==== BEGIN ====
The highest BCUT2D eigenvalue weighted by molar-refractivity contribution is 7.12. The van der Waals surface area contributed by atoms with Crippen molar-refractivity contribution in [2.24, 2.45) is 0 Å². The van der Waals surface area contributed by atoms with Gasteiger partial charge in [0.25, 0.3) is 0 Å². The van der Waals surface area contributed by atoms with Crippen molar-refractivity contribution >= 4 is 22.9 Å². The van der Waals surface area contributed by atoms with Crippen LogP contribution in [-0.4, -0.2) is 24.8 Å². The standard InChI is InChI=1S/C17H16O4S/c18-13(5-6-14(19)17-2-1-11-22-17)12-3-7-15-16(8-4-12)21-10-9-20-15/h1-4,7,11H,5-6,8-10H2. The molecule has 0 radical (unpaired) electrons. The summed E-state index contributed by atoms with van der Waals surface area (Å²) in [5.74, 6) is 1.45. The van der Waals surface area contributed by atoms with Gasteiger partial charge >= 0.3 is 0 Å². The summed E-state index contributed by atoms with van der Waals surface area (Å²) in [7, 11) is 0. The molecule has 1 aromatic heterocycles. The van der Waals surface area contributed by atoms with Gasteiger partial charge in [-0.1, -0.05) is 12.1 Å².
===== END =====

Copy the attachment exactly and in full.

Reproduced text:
The highest BCUT2D eigenvalue weighted by molar-refractivity contribution is 7.12. The van der Waals surface area contributed by atoms with Crippen molar-refractivity contribution in [2.24, 2.45) is 0 Å². The van der Waals surface area contributed by atoms with Gasteiger partial charge in [0.25, 0.3) is 0 Å². The van der Waals surface area contributed by atoms with Crippen molar-refractivity contribution >= 4 is 22.9 Å². The van der Waals surface area contributed by atoms with Crippen LogP contribution in [-0.4, -0.2) is 24.8 Å². The standard InChI is InChI=1S/C17H16O4S/c18-13(5-6-14(19)17-2-1-11-22-17)12-3-7-15-16(8-4-12)21-10-9-20-15/h1-4,7,11H,5-6,8-10H2. The molecule has 0 radical (unpaired) electrons. The summed E-state index contributed by atoms with van der Waals surface area (Å²) in [5.74, 6) is 1.45. The van der Waals surface area contributed by atoms with Gasteiger partial charge >= 0.3 is 0 Å². The summed E-state index contributed by atoms with van der Waals surface area (Å²) in [7, 11) is 0. The molecule has 1 aromatic heterocycles. The van der Waals surface area contributed by atoms with Gasteiger partial charge in [-0.1, -0.05) is 12.1 Å².